We finally take out our winter blanket and complain about how we are not ready to leave the Summer behind. We start to forget the beaches but maybe it is still too soon to think of firewood and electric heaters. The melancholy of the season is already undeniable, but that new warm evening light is overwhelmingly comfortable and peaceful. The part of us that is still in contact with the natural world feels this transition, which can be verified by paying attention to bird movements.
One of the most dramatic transformations in the Portuguese bird cast takes place along October. While most of the trasaharian migrants is already South of the Sahara desert (most of them crossed in August and September), there is an increase in bird movements that arrive to spend the winter. Coming from further North, these are migrant birds that reach us in their search for food, the most valuable resource that has started to become scarcer in their breeding grounds.
The small migrants still present in relatively high numbers are Willow Warbler Phylloscopus trochilus and Pied Flycatcher Ficedula hypoleuca, but it can still be possible to sight the last Winchats Saxicola rubetra and Subalpine Warblers Sylvia cantillans, as well an occasional scarcer or more elusive bird like Ortolan Bunting Emberiza hortulana. These last transaharian travelers will soon be gone to take advantage of the resource boom available after the tropical rainy season.
Maenwhile back home, we start to watch other birds (which some of us terribly missed) which we associate to wintertime, and to the comfort and beauty that the following months will bring. However, most of our wintering species are not exclusively migratory. Most of them are resident in the South of their breeding range and migratory in the Northern most regions. Therefore, by this time of the year, migrant populations head South to join our resident populations. This is the case with most Thrushes, Finches (Goldfinches, Chaffinches and alike), Corn Buntings and many others.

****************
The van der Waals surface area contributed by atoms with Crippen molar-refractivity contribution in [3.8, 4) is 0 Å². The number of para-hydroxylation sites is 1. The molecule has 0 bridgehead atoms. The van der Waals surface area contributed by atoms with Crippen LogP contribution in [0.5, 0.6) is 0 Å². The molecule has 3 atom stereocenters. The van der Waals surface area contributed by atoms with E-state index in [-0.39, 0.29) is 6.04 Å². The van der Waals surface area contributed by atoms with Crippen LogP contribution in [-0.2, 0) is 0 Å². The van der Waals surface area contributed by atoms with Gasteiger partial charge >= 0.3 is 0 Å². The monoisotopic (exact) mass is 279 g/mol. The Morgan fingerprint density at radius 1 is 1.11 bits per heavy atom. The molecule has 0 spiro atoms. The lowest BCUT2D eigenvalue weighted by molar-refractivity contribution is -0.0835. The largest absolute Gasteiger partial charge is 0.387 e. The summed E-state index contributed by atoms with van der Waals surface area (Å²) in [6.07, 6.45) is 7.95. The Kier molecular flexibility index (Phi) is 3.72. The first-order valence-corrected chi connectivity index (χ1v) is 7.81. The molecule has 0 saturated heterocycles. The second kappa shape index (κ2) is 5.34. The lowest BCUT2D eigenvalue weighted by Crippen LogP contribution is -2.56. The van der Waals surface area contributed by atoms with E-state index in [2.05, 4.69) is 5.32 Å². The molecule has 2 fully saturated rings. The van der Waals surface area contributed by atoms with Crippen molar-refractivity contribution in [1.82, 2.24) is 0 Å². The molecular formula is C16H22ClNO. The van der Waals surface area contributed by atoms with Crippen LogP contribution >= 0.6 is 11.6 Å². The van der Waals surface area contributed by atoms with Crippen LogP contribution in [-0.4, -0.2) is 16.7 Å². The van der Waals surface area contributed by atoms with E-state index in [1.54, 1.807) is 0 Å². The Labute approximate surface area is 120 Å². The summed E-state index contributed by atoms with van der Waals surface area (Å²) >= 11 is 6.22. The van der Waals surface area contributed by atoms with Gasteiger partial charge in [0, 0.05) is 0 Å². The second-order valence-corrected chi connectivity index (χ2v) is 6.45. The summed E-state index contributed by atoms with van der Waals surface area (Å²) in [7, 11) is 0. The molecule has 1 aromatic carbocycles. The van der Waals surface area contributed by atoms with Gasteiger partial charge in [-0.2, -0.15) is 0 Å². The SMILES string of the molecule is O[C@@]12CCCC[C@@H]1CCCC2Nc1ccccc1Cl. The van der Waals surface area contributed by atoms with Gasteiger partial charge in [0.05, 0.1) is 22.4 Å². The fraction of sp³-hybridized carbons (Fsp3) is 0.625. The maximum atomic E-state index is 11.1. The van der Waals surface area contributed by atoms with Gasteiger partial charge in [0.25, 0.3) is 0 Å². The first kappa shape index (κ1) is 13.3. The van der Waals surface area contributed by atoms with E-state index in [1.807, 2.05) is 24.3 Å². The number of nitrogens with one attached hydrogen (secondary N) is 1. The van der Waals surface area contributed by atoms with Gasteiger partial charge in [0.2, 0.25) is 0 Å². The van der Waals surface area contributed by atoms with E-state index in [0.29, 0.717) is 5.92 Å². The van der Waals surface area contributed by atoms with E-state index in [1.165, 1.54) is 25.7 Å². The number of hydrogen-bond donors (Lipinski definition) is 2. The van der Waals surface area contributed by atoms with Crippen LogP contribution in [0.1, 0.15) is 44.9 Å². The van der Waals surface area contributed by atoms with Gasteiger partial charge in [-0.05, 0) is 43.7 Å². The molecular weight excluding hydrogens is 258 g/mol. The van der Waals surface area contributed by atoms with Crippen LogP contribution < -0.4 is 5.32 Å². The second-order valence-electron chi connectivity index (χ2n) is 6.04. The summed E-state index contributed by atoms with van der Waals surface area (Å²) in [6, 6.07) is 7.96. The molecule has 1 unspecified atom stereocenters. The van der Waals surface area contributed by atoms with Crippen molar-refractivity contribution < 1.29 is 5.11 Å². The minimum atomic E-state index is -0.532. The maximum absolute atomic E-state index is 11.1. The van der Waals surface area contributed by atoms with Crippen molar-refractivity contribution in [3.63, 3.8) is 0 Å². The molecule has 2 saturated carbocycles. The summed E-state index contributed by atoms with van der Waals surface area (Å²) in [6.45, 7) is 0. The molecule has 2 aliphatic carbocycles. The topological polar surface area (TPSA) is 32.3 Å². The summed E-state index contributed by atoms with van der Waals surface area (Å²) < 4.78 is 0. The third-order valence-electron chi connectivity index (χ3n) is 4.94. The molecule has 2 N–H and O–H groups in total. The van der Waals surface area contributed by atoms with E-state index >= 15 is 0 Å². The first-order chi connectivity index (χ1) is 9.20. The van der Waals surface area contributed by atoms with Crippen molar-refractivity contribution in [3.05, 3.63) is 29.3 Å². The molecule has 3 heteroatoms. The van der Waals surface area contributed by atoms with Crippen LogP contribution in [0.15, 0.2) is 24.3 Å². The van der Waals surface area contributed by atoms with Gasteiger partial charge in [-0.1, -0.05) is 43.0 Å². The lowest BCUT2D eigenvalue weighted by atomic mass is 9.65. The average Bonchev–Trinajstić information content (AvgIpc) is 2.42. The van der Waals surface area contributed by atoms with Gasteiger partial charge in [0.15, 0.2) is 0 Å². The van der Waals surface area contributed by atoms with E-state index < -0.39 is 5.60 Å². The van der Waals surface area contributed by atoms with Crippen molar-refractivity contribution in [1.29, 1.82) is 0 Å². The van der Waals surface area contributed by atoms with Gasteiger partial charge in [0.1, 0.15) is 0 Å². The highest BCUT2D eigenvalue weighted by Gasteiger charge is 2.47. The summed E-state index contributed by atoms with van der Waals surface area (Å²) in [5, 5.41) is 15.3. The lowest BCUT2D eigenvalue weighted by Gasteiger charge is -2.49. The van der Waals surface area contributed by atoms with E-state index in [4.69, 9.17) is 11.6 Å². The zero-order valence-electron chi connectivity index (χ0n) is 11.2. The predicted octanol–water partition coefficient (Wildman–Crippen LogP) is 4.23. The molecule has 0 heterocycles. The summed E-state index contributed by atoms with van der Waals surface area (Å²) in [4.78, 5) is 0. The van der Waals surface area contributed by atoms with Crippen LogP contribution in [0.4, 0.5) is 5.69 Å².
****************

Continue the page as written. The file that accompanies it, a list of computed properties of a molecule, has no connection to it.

Due to its strategic geographical position and topography, the SW coast of Portugal and Sagres peninsula in particular, constitute an effective “barometer” of migrant bird movements.
In October 4th, after the first Autumn rains, I saw in Sagres the first Chiffchaffs Phylloscopus collybita and Blackcaps Sylvia atricapilla (2 of the most common winter birds) of the season, new-comers from the previous night. They were perched in the same bushes that in the previous evening hosted only Willow Warblers and Spotted Flycatchers Muscicapa striata (2 of the most common transaharian migrants), birds that left the area that same night.
In October 6th, I detected the first Oystercathers Haematopus ostralegus feeding at dusk in the low tide at Monte Clérigo beach, where they would roost – a small group of 3 birds. In the peak of Winter, this roosting site can harbor as much as 70 birds.
In October 8th, I watched again Lapwings Vanellus vanellus – also known as “Ave-fria” (bird from the cold) due to their association with cold weather coming – over the coastal fields by the Cape S. Vincent, a timid flock of 5 birds. During the Winter, Lapwingd will be one of the most common species of our pastures and meadows.
There are more and more White Wagtails Motacilla alba coming in, and in the more forested areas the call of the European Robin Erithacus rubecula starts being heard a little bit everywhere.
This transition is also noticed in the cast of Raptors passing through the peninsula. There are still quite a few Booted Eagles Aquila pennata coming in, as well as the last Black Kites Milvus migrans, but the numbers of Short-toed Eagles Circaetus gallicus and Common Buzzards Buteo buteo – late migrants are rising. One of the most impressive and iconic movement of birds in Sagres happens around this time of the year as well, with the arrival of the first big flocks of Griffon Vultures Gyps fulvus of the season.
October is a month of abundance and diversity and a fascinating time for birdwatchers, but more is yet to come. Here in the “end of the world” birds never stop coming and going, annunciating and celebrating the constant transformation of the natural world.